By then, three giants dominated the American coffee sector, accounting for more than 80 per cent of retail sales. These were General Foods, Procter & Gamble, and Nestle. Today, the largest players in the market are dominated by the likes of Starbucks, Dunkin’, and Tim Hortons. Sadly, we are a coffee-producing country with no value-added industries. Sixty years after independence, we are still in that space where the buyer determines the prices of our resources. Coffee is the ugly symbol of neocolonialism. The ugly face.

 Rigathi Gachagua

Deputy President Rigathi Gachagua (left) and Colombian counterpart Francia Elena Marquez visiting coffee farms in Chinchina District, Caldas State, at the Naranjal Research Farm, Colombia.

Photo credit: DPCS

A few weeks ago, some pictures of coffee farmers in Murang’a who were uprooting the trees were trending. Even the auction is not of any help for it symbolises a competitive market – yet it is a racket. This auction house has become the platform where coffee is undervalued. When Gachagua went to Columbia for the coffee summit, one would have expected that his agenda would be the push for the revival of the 1993 Association of Coffee Producing Countries. This body was promising but collapsed in 2001 as declining coffee bean prices made it difficult for African producers to pay cartel member fees.

The other problem facing us was political and had to do with America’s relation with what was known as the Bogota Group – a group of Latin American countries led by Brazil and Colombia that had decided to control and manipulate the coffee trade to the advantage of producers.

We sided with the Bogota Group. Made of eight countries, it had incensed the Americans by stockpiling and manipulating the prices. The most fascinating story was about a man known as Ricardo Falla – the man the Americans feared most within the coffee market. Falla, also known as “El Gordo” (The Fat One), had managed to drive the coffee prices high at the New York Coffee and Sugar Exchange, which alarmed the Americans. Interestingly, the Bogota Group gave Falla a $150 million fund to play the futures market.

When the US State Department confronted him, Falla told them: “It may be your court, but it’s our ball.” It meant that Americans only owned the futures platform rather than the coffee. After that, Falla was reportedly grabbed by US Customs officials and detained until he promised to disband Pancafe, a Costa-Rican-based corporation that ensured that coffee producers got the best in the American market. Falla folded his company.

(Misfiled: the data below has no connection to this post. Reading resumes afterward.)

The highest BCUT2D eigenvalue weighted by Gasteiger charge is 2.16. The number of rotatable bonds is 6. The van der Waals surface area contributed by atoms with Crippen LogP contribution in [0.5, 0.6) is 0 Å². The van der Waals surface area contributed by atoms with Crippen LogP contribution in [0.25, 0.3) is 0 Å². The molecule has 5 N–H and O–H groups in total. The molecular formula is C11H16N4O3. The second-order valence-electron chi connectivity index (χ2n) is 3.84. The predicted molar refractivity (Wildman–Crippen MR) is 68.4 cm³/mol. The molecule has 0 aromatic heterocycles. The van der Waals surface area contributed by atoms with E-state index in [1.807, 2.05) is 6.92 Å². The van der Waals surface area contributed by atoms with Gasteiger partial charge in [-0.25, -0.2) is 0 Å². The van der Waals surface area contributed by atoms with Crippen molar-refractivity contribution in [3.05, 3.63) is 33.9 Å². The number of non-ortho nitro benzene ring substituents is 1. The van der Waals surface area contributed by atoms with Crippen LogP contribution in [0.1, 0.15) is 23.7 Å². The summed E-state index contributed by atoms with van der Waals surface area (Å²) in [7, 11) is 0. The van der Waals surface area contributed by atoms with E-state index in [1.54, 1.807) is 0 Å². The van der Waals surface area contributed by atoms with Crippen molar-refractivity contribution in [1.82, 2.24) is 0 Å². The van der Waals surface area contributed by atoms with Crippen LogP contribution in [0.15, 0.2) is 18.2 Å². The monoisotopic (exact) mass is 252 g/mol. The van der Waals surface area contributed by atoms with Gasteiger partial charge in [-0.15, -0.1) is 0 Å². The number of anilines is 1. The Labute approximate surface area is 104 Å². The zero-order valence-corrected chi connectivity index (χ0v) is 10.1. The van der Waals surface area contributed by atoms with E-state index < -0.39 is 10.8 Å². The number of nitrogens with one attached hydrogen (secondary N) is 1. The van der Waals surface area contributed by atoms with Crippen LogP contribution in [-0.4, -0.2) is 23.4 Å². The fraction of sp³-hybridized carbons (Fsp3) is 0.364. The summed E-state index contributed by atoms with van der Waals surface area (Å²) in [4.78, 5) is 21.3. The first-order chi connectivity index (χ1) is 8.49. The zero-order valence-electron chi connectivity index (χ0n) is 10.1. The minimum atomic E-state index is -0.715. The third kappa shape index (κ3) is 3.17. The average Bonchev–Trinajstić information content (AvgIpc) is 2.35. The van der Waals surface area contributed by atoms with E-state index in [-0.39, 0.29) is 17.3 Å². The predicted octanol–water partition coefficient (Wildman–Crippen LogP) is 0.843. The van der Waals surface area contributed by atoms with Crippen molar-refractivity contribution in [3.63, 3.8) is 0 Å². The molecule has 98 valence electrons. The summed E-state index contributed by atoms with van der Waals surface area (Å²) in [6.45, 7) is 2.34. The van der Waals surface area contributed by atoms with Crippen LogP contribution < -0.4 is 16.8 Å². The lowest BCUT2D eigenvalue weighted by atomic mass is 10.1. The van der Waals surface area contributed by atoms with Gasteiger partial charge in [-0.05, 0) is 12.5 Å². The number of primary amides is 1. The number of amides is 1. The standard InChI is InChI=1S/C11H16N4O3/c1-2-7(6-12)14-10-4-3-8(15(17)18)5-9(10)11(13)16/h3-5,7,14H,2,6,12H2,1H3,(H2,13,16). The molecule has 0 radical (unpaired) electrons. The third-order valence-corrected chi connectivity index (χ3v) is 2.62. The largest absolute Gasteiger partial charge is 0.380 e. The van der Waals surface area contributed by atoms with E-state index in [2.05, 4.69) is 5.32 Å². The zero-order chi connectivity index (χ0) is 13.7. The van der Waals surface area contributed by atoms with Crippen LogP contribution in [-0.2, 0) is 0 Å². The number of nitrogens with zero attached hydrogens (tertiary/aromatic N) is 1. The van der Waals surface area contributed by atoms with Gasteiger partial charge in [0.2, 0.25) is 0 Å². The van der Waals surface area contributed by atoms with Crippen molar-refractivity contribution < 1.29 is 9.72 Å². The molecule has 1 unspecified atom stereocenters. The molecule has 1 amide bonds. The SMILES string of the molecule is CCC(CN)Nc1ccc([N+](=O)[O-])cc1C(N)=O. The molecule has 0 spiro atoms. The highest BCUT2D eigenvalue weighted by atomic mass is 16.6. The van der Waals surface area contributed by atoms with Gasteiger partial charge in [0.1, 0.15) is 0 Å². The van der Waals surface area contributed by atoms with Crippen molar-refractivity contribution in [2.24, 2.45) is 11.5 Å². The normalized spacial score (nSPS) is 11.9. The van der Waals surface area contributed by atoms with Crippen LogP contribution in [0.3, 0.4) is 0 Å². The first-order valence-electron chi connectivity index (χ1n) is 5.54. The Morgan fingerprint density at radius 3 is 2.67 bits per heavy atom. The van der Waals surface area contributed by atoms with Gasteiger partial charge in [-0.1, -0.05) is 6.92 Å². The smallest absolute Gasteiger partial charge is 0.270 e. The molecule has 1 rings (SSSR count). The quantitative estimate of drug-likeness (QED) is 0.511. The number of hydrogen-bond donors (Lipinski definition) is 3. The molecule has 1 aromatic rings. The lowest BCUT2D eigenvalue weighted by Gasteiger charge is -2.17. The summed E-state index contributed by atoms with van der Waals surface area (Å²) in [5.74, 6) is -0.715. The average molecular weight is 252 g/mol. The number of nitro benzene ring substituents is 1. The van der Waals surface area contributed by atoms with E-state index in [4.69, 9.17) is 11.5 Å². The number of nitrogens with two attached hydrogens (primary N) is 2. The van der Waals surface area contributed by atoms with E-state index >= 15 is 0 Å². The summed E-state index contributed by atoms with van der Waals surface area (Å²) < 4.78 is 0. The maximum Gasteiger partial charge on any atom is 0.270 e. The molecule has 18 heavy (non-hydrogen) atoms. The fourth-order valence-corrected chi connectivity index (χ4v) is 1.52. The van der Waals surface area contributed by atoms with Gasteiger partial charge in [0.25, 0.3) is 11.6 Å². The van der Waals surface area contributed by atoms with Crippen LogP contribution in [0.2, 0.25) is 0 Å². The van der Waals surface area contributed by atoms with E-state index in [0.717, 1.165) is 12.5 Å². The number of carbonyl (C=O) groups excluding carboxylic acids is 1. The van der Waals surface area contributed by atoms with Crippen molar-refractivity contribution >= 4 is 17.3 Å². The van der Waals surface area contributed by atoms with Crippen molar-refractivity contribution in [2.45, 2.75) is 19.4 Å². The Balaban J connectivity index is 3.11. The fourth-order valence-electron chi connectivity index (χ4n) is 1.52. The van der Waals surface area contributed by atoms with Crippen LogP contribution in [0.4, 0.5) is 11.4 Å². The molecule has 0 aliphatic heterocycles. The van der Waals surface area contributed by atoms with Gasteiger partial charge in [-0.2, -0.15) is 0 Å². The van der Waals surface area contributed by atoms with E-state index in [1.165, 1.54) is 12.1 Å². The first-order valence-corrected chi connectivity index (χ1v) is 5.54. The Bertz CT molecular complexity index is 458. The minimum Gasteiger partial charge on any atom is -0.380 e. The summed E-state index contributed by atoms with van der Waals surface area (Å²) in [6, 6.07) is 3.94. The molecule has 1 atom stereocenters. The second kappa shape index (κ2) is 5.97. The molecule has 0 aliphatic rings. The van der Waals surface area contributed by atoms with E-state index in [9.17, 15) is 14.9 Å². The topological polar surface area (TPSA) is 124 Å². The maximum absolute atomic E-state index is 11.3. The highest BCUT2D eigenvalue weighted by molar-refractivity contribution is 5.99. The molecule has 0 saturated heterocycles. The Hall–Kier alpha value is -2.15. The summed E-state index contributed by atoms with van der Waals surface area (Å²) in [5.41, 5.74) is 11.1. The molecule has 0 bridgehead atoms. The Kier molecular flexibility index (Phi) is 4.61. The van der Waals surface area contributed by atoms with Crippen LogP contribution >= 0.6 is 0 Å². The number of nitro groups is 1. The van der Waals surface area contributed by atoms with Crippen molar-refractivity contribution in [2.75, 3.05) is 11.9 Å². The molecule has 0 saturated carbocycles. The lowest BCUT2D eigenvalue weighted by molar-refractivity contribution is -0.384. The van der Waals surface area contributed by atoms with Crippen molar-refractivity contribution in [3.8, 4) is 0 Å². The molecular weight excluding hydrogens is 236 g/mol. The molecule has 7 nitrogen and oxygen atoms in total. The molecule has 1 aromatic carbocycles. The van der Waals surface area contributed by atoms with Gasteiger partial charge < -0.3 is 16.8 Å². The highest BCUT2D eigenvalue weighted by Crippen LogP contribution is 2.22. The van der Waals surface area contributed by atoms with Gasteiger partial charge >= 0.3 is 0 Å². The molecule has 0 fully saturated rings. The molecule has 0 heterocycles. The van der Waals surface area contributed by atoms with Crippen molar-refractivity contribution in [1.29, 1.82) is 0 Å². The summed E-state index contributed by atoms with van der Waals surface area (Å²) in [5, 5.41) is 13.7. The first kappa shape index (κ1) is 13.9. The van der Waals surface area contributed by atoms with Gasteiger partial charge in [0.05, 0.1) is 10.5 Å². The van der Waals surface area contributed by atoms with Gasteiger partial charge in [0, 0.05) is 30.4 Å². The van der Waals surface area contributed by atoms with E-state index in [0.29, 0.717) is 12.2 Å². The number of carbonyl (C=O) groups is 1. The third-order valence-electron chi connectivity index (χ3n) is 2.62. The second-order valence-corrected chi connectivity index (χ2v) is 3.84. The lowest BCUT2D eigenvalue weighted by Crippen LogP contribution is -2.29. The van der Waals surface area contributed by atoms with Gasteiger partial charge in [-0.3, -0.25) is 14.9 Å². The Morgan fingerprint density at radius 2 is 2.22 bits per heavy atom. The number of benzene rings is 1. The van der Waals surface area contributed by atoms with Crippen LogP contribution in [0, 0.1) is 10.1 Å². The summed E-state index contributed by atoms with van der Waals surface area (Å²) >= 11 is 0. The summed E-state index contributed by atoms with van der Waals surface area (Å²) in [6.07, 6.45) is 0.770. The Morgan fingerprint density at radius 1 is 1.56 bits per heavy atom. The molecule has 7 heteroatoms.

With the Bogota Group out of the way, the next stage was the sabotage of the International Coffee Organisation by the free market mandarins led by Ronald Reagan’s Secretary of State, James Baker. It was this push for liberalisation that saw coffee prices drop. A meeting in London could not agree on the future of the agreement with Brazil, Colombia, the European Community, and African producers on one side and the US on the other side with producers of “other milds” – an industry jargon for other producers of Arabica excluding Brazil and Colombia. As the largest consumer, the US wanted the so-called Group of ‘other-milds’ to export more coffee, while Brazil, Colombia, and African producers did not want to cut their share.

With that, coffee dropped by more than 50 per cent, and the margins fell below the cost of production, given that inputs like fertiliser, chemicals, and machinery and credit had risen. We have never recovered from these global nightmares and unless we go back to the ICO, any push for reforms locally would amount to zero-sum gum. That is not to say that we have no domestic problems. Nay.

Our coffee sector is inept and corrupt. It is also disorganised and receives little government support. (Remember we stole the Stabex funds). Yet, there is still some money to be made. While I would love to see the cartels who are marketers and buyers tamed, the focus should be on a global discourse that rights the wrongs of yesteryears. President Ruto should speak to his Washington friends.

Gachagua has an impossible task. He should explain to coffee farmers that it will not be easy. If he thought he would intimidate the cartels, he is in for a fight – and they can even fight him politically. Perhaps he can ask the Colombians how they manage to keep their coffee business afloat.

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It was good to see the reforms started by President Uhuru Kenyatta and Peter Munya on the tea sector bear fruits. The tea industry was on the verge of collapse, and much had to be done to make the Kenya Tea Development Agency accountable to the farmers. The bad manners of yesteryears slowly creeping back among some directors should not be allowed.